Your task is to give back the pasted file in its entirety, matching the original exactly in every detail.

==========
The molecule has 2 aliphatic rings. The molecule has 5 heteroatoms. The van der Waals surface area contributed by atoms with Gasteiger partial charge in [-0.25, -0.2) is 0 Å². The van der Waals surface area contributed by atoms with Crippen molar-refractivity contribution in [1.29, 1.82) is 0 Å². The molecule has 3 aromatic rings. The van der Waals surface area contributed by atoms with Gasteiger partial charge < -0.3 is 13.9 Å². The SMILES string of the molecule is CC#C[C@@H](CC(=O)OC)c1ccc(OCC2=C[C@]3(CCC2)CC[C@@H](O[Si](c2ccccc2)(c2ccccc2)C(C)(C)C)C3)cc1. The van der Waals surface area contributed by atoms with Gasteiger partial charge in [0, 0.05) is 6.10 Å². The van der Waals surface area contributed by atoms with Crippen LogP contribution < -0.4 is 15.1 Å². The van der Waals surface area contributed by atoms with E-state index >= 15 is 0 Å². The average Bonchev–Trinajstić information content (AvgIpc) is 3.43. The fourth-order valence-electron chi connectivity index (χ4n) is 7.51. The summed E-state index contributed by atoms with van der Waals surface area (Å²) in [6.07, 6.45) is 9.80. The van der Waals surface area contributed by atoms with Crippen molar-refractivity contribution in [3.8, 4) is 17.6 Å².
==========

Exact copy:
The molecule has 2 aliphatic rings. The molecule has 5 heteroatoms. The van der Waals surface area contributed by atoms with Gasteiger partial charge in [-0.25, -0.2) is 0 Å². The van der Waals surface area contributed by atoms with Crippen molar-refractivity contribution in [1.29, 1.82) is 0 Å². The molecule has 3 aromatic rings. The van der Waals surface area contributed by atoms with Gasteiger partial charge < -0.3 is 13.9 Å². The SMILES string of the molecule is CC#C[C@@H](CC(=O)OC)c1ccc(OCC2=C[C@]3(CCC2)CC[C@@H](O[Si](c2ccccc2)(c2ccccc2)C(C)(C)C)C3)cc1. The van der Waals surface area contributed by atoms with Gasteiger partial charge in [0, 0.05) is 6.10 Å². The van der Waals surface area contributed by atoms with Crippen LogP contribution < -0.4 is 15.1 Å². The van der Waals surface area contributed by atoms with E-state index >= 15 is 0 Å². The average Bonchev–Trinajstić information content (AvgIpc) is 3.43. The fourth-order valence-electron chi connectivity index (χ4n) is 7.51. The summed E-state index contributed by atoms with van der Waals surface area (Å²) in [6.07, 6.45) is 9.80. The van der Waals surface area contributed by atoms with Crippen molar-refractivity contribution in [3.8, 4) is 17.6 Å².